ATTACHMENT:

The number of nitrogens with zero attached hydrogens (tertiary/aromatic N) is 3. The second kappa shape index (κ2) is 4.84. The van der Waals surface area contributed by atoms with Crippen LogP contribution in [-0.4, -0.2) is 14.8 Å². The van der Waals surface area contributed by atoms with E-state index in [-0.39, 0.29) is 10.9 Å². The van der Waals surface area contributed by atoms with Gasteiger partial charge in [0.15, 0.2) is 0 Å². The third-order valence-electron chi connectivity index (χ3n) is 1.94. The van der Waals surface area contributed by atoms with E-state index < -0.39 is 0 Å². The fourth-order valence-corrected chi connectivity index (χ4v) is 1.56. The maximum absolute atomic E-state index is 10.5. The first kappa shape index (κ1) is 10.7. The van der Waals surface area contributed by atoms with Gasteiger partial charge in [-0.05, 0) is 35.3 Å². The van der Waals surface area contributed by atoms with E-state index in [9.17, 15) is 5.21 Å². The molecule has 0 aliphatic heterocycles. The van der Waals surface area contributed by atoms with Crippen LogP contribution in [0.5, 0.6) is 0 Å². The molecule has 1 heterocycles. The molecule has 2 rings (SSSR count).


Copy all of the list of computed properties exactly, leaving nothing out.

The number of nitrogens with zero attached hydrogens (tertiary/aromatic N) is 3. The second kappa shape index (κ2) is 4.84. The van der Waals surface area contributed by atoms with Crippen LogP contribution in [-0.4, -0.2) is 14.8 Å². The van der Waals surface area contributed by atoms with E-state index in [-0.39, 0.29) is 10.9 Å². The van der Waals surface area contributed by atoms with Gasteiger partial charge in [0.15, 0.2) is 0 Å². The third-order valence-electron chi connectivity index (χ3n) is 1.94. The van der Waals surface area contributed by atoms with E-state index < -0.39 is 0 Å². The fourth-order valence-corrected chi connectivity index (χ4v) is 1.56. The maximum absolute atomic E-state index is 10.5. The first kappa shape index (κ1) is 10.7. The van der Waals surface area contributed by atoms with Gasteiger partial charge in [-0.05, 0) is 35.3 Å². The van der Waals surface area contributed by atoms with E-state index in [9.17, 15) is 5.21 Å². The molecule has 0 aliphatic heterocycles. The van der Waals surface area contributed by atoms with Crippen LogP contribution in [0.5, 0.6) is 0 Å². The molecule has 1 heterocycles. The molecule has 2 rings (SSSR count).